Moments later, the warrior was bandaged and clothed.  His companions, weapons at the ready and torches lit, started into the cavern.  The tunnel went straight for two dozen yards then turned left into darkness.  They trudged halfway to the curve before the Elf's hand shot up commanding them to stop.
"I…think I hear something coming," Sunthorn said, straining his ears.  "Hard to tell…very quiet…not too fast."
Their sword-arms tensed, ready for the inevitable onslaught of the kobold horde.  Pamblyn and Sunthorn raised their shields as Mediphon and Haldraginor took up positions behind them.  Gray Dan stood behind them all, two fingers pressed against his temple as he considered the usefulness of the spells he'd memorized today.
The Halfling padded around the curve and her companions groaned with disappointment.  Nonplussed, Padrelle beckoned them to follow, "Hey, you'll never guess what I found!  Come see!" Then she turned and bounded around the curve.
The others followed her to a side-branch tunnel.  There, where the wall to the outside tunnel met the side-branch, stood a black pillar.  It was smooth black stone that stood the entire height of the cavern, easily nine feet.  It bulged wider at its halfway point, nearly a foot in diameter, than it did at its top or bottom.  Her companions gasped in befuddlement.
Sunthorn cocked one eyebrow.  "Well that certainly doesn't belong in a cave."
"I don't understand," Pamblyn said, reaching out to run one gloved hand down the smooth stone pillar.  "What is this?  What's it doing here?"
"How should I know?" the Halfling remarked.
"It must be a sign!" Mediphon stated in breathless reverence.
"A sign of what?" Haldraginor asked, with a confused frown.
"Good question!  Let's see if we can find out!" Gray Dan exclaimed.  He placed two fingers on his temple and recited the Magical Words, his other hand stretched out toward the ebon column.  His weird recital finished, he gawked at the pillar with an expectant grin.  After a moment, the grin left him.  "Well, it's not magical in any way."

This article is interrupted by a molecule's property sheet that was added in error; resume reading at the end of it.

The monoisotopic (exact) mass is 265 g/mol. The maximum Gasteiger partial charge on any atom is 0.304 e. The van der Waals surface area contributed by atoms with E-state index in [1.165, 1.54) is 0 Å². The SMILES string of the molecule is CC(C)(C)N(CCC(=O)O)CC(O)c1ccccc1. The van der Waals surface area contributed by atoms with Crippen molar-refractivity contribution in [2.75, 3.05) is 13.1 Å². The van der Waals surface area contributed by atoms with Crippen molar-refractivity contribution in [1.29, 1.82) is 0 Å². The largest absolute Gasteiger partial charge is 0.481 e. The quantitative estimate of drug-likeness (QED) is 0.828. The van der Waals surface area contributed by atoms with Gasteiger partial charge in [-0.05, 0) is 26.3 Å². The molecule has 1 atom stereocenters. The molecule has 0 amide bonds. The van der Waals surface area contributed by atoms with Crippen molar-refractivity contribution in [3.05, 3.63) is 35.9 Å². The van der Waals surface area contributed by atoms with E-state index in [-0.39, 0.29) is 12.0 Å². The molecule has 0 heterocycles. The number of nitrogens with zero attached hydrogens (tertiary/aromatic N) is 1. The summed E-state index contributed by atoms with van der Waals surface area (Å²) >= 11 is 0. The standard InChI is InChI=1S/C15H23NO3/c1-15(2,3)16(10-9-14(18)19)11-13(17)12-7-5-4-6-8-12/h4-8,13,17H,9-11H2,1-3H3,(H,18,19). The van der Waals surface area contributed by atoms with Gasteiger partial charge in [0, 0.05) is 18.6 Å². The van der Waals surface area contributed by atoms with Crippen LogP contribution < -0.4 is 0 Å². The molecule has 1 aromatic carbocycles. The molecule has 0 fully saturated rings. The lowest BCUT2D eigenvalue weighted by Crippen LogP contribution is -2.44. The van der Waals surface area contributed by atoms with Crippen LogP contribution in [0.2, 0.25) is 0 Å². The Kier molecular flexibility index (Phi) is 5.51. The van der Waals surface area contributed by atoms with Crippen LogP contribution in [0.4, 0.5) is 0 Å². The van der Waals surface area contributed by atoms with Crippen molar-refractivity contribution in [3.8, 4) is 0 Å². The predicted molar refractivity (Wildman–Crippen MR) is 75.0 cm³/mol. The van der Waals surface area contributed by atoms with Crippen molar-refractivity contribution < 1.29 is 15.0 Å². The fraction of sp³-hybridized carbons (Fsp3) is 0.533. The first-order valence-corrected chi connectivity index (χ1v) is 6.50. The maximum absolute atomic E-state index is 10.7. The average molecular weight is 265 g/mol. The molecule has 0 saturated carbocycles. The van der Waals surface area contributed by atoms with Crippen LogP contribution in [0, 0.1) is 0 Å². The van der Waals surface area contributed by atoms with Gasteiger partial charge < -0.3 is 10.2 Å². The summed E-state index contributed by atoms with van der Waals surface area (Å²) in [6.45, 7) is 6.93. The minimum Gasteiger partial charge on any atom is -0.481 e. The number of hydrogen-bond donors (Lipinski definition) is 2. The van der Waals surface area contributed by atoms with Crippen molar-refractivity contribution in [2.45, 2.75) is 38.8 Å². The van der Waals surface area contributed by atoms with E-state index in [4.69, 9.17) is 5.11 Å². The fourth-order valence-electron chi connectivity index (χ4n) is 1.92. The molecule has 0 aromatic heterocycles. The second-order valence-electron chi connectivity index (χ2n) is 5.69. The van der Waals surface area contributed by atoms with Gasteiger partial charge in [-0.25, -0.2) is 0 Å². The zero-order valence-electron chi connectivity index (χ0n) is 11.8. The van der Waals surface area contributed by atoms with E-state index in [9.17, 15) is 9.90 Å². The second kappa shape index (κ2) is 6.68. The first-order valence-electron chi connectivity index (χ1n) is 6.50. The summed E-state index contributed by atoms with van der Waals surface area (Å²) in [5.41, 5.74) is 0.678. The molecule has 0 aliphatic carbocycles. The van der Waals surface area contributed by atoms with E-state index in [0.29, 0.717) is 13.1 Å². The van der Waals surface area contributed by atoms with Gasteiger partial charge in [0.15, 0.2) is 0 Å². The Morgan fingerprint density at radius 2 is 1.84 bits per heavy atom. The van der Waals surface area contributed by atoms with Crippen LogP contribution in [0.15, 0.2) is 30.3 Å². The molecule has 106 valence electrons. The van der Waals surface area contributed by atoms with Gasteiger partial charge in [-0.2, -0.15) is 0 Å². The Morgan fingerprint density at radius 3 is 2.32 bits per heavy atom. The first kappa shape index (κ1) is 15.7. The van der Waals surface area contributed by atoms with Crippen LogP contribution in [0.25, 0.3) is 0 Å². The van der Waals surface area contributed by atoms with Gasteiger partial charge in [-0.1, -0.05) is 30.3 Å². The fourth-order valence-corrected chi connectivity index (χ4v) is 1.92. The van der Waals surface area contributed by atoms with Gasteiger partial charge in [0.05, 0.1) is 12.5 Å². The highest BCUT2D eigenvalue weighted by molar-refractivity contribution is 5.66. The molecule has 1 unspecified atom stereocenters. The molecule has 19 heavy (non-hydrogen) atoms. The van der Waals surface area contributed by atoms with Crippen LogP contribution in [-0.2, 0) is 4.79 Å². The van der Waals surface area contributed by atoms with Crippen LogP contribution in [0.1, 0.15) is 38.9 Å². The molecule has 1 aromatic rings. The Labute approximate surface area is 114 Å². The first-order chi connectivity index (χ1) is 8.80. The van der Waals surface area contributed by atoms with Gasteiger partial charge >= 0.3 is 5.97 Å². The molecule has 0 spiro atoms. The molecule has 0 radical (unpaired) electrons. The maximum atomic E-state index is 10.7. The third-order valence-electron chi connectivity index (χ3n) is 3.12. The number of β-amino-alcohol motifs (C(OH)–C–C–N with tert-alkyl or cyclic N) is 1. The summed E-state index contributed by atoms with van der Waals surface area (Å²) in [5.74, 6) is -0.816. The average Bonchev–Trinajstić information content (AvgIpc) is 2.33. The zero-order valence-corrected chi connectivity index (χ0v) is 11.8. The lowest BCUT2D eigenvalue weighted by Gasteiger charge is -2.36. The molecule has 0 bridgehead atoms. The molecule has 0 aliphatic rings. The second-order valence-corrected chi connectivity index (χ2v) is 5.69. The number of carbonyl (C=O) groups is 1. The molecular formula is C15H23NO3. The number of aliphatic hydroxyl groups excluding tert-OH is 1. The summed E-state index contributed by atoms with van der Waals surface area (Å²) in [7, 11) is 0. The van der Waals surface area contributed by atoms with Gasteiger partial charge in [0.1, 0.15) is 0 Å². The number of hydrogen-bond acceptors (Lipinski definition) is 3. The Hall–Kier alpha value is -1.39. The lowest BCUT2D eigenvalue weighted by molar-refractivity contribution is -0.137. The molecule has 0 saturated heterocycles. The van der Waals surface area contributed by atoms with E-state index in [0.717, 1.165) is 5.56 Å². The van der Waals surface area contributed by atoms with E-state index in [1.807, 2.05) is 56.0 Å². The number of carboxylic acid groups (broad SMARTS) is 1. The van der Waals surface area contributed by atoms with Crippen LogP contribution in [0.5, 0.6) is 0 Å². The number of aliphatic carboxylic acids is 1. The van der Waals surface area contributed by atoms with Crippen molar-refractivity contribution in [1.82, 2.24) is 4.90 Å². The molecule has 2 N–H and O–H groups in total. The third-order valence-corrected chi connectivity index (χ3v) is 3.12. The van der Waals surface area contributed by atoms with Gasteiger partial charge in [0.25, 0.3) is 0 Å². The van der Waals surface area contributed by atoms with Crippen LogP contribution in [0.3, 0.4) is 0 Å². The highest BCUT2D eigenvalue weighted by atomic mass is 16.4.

"You want to see another sign?  One that's easier to interpret?" Padrelle asked.  Her companions turned to her with expectant faces and she pointed up at a torch sticking out of the earthen wall across from the mouth of the side tunnel.  "How's that?"
It took a moment to sink in.  Then, one by one, their faces lit with understanding.  They had initially failed to notice the torch, as its light was augmented by the torches they carried.  But soon, new questions occurred to them.
"Why would there be torches lighting the kobold caves?" Gray Dan asked.
"So the kobolds can see?" Haldraginor lamely suggested.
"No," the Elf shook his head, "Kobolds can see in the dark, like we Elves."
Pamblyn narrowed her eyes.  "They must be working with some…creature that cannot see without light."  She looked around at her companions, her expression grave.  "There may very well be more than just kobolds here."
Haldraginor nodded.  "That's all right, whatever is in here, we can defeat it.  Because we have something they do not have!"  He punctuated his statement with a short jab at the air.
"And what is that?" the Elf asked.
Haldraginor punched the air again.  "The hero of Haven Hills!"  His companions groaned in reply.
To Be Continued...